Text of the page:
Sugar selling below cost of production; hike minimum selling price: AISTA to govt.

‘Fair price of sugarcane has been revised consistently since 2019 while that for sugar has remained stagnant in the same period’

April 12, 2023 06:49 pm | Updated 08:45 pm IST - New Delhi

Photo used for reprsentational purposes only.

Photo used for reprsentational purposes only.

Sugar trade body AISTA on Wednesday demanded that the government should increase the minimum selling price of sugar as the sweetener is being sold at prices lower than the cost of production in the country.

The minimum selling price of sugar has been kept unchanged at ₹3,100 per quintal since 2019 even though the fair and remunerative price (FRP) of sugarcane has been increased every year.

The All India Sugar Trade Association (AISTA) has made a representation in this regard to Food Secretary Sanjeev Chopra.

"Sugar was sold as low as ₹3,100-3,200 per quintal in Maharasthra and Karnataka during November-March period of the current 2022-23 season, which is 10% lower than that of cost of production," AISTA Chairman Praful Vithalani said.

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The minimum selling price should be more than the cost of production, which ranges from ₹3,400 to ₹3,600 per quintal, he said.

In the representation, AISTA said the government had increased the FRP of sugarcane in the last four sugar seasons (October-September), but there has been no corresponding increase in the minimum selling price.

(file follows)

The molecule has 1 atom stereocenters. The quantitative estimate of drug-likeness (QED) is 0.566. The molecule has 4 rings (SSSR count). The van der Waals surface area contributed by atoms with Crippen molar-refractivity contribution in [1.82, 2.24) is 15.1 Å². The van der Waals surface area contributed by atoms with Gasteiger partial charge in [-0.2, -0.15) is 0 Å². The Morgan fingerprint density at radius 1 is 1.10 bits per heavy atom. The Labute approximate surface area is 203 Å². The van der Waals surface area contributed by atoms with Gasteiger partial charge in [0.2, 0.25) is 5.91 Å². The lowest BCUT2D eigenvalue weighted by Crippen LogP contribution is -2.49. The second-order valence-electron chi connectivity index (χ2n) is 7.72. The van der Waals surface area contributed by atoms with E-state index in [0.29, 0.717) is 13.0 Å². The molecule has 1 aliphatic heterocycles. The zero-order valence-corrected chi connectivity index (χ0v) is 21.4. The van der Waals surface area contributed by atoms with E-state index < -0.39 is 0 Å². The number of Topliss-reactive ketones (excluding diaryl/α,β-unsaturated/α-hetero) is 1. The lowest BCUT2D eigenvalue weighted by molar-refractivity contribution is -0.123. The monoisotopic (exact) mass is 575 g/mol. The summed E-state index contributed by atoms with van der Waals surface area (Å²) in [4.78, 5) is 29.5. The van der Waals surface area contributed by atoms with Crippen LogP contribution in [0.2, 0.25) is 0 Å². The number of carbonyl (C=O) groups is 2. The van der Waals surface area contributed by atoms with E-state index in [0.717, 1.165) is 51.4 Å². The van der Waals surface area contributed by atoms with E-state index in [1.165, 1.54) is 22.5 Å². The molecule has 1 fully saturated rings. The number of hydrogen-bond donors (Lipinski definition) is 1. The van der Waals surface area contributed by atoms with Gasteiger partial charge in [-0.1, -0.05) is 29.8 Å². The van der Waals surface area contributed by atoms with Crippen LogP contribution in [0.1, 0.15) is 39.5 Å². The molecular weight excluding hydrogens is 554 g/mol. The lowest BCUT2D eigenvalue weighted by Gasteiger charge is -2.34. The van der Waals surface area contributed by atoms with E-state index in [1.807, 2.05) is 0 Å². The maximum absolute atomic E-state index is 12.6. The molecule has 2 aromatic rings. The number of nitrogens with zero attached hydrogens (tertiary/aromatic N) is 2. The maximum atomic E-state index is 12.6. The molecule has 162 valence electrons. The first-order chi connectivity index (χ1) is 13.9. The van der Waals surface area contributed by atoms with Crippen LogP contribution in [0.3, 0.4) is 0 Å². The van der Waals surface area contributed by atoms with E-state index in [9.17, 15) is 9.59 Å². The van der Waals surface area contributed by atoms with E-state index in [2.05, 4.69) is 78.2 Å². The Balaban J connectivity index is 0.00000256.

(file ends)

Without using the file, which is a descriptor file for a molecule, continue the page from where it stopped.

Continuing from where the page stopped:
"Therefore, the government may consider increasing the minimum selling price of sugar, which will also encourage farmers to increase sugarcane plantation in the country," it said.

That apart, the trade body has urged the government to extend the benefit of RODTEP (Remission of Duties, Taxes On Export Products) scheme to sugar.

Under RODTEP scheme, duties and taxes are remitted at a fixed rate on export products under 'free category' only. Since sugar was kept under the 'restricted' category, traders are not getting the benefit at present.

AISTA said the benefits should be extended as sugar was placed under 'restricted category' not because of the shortage but for regulating exports. "Due to technical reasons, the RODTEP benefits to sugar should not be withdrawn," it added.

India is the second largest sugar producer after Brazil in the world. The government has allowed export of 6 million tonnes in the current 2022-23 season.

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